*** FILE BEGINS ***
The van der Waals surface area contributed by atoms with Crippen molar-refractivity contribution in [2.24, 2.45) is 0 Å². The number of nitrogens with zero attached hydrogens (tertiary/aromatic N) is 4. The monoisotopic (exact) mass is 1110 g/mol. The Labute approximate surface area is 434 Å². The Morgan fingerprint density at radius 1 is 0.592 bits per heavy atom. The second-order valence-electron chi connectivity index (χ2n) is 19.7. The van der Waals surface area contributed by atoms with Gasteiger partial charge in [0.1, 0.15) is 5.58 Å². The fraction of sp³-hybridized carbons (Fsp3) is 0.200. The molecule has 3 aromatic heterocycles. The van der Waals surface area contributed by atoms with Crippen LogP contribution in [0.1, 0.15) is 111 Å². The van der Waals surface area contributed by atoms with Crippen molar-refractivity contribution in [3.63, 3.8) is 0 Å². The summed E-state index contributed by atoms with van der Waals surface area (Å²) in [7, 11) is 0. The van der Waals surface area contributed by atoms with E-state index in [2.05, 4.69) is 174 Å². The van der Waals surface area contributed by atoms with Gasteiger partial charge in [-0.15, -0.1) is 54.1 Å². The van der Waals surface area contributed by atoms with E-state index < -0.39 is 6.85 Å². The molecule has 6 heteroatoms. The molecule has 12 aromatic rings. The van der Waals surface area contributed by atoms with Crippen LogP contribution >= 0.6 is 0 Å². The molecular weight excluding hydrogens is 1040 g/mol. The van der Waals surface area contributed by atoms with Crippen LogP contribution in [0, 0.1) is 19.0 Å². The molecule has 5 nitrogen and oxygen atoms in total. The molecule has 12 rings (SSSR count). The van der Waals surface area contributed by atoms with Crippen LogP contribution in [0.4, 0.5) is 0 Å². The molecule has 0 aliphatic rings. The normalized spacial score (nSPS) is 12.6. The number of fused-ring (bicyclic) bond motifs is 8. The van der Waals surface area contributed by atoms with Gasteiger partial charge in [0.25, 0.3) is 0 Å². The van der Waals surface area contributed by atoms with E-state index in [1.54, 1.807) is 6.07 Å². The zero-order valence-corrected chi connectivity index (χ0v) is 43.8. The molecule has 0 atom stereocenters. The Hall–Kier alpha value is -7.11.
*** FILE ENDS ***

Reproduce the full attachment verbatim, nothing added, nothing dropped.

The van der Waals surface area contributed by atoms with Crippen molar-refractivity contribution in [2.24, 2.45) is 0 Å². The number of nitrogens with zero attached hydrogens (tertiary/aromatic N) is 4. The monoisotopic (exact) mass is 1110 g/mol. The Labute approximate surface area is 434 Å². The Morgan fingerprint density at radius 1 is 0.592 bits per heavy atom. The second-order valence-electron chi connectivity index (χ2n) is 19.7. The van der Waals surface area contributed by atoms with Gasteiger partial charge in [0.1, 0.15) is 5.58 Å². The fraction of sp³-hybridized carbons (Fsp3) is 0.200. The molecule has 3 aromatic heterocycles. The van der Waals surface area contributed by atoms with Crippen LogP contribution in [0.1, 0.15) is 111 Å². The van der Waals surface area contributed by atoms with Crippen molar-refractivity contribution in [3.63, 3.8) is 0 Å². The summed E-state index contributed by atoms with van der Waals surface area (Å²) in [7, 11) is 0. The van der Waals surface area contributed by atoms with E-state index in [2.05, 4.69) is 174 Å². The van der Waals surface area contributed by atoms with Gasteiger partial charge in [-0.15, -0.1) is 54.1 Å². The van der Waals surface area contributed by atoms with E-state index < -0.39 is 6.85 Å². The molecule has 6 heteroatoms. The molecule has 12 aromatic rings. The van der Waals surface area contributed by atoms with Crippen LogP contribution >= 0.6 is 0 Å². The molecular weight excluding hydrogens is 1040 g/mol. The van der Waals surface area contributed by atoms with Crippen LogP contribution in [0, 0.1) is 19.0 Å². The molecule has 5 nitrogen and oxygen atoms in total. The molecule has 12 rings (SSSR count). The van der Waals surface area contributed by atoms with Crippen LogP contribution in [0.4, 0.5) is 0 Å². The molecule has 0 aliphatic rings. The normalized spacial score (nSPS) is 12.6. The number of fused-ring (bicyclic) bond motifs is 8. The van der Waals surface area contributed by atoms with Gasteiger partial charge in [0.25, 0.3) is 0 Å². The van der Waals surface area contributed by atoms with E-state index in [1.54, 1.807) is 6.07 Å². The zero-order valence-corrected chi connectivity index (χ0v) is 43.8. The molecule has 0 atom stereocenters. The Hall–Kier alpha value is -7.11.